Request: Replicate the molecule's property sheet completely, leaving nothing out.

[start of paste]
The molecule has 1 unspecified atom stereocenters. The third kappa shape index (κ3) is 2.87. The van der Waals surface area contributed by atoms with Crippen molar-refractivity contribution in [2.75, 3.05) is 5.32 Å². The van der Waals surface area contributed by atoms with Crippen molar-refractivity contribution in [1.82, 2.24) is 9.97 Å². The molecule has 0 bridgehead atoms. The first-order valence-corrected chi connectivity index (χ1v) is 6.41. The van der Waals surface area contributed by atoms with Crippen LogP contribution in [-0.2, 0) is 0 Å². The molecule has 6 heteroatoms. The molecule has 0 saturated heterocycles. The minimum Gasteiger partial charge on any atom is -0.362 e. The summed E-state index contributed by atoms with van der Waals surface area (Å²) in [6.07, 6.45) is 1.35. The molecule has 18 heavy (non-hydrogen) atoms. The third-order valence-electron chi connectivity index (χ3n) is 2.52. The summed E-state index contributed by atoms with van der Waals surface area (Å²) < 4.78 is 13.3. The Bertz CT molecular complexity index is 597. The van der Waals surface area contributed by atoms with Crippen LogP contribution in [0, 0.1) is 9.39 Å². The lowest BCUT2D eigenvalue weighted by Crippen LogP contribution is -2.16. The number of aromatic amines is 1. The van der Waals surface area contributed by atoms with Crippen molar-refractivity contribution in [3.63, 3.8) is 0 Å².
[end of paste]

The molecule has 1 unspecified atom stereocenters. The third kappa shape index (κ3) is 2.87. The van der Waals surface area contributed by atoms with Crippen molar-refractivity contribution in [2.75, 3.05) is 5.32 Å². The van der Waals surface area contributed by atoms with Crippen molar-refractivity contribution in [1.82, 2.24) is 9.97 Å². The molecule has 0 bridgehead atoms. The first-order valence-corrected chi connectivity index (χ1v) is 6.41. The van der Waals surface area contributed by atoms with Crippen LogP contribution in [-0.2, 0) is 0 Å². The molecule has 6 heteroatoms. The molecule has 0 saturated heterocycles. The minimum Gasteiger partial charge on any atom is -0.362 e. The summed E-state index contributed by atoms with van der Waals surface area (Å²) in [6.07, 6.45) is 1.35. The molecule has 18 heavy (non-hydrogen) atoms. The third-order valence-electron chi connectivity index (χ3n) is 2.52. The summed E-state index contributed by atoms with van der Waals surface area (Å²) < 4.78 is 13.3. The Bertz CT molecular complexity index is 597. The van der Waals surface area contributed by atoms with Crippen LogP contribution in [0, 0.1) is 9.39 Å². The lowest BCUT2D eigenvalue weighted by Crippen LogP contribution is -2.16. The number of aromatic amines is 1. The van der Waals surface area contributed by atoms with Crippen molar-refractivity contribution in [3.63, 3.8) is 0 Å².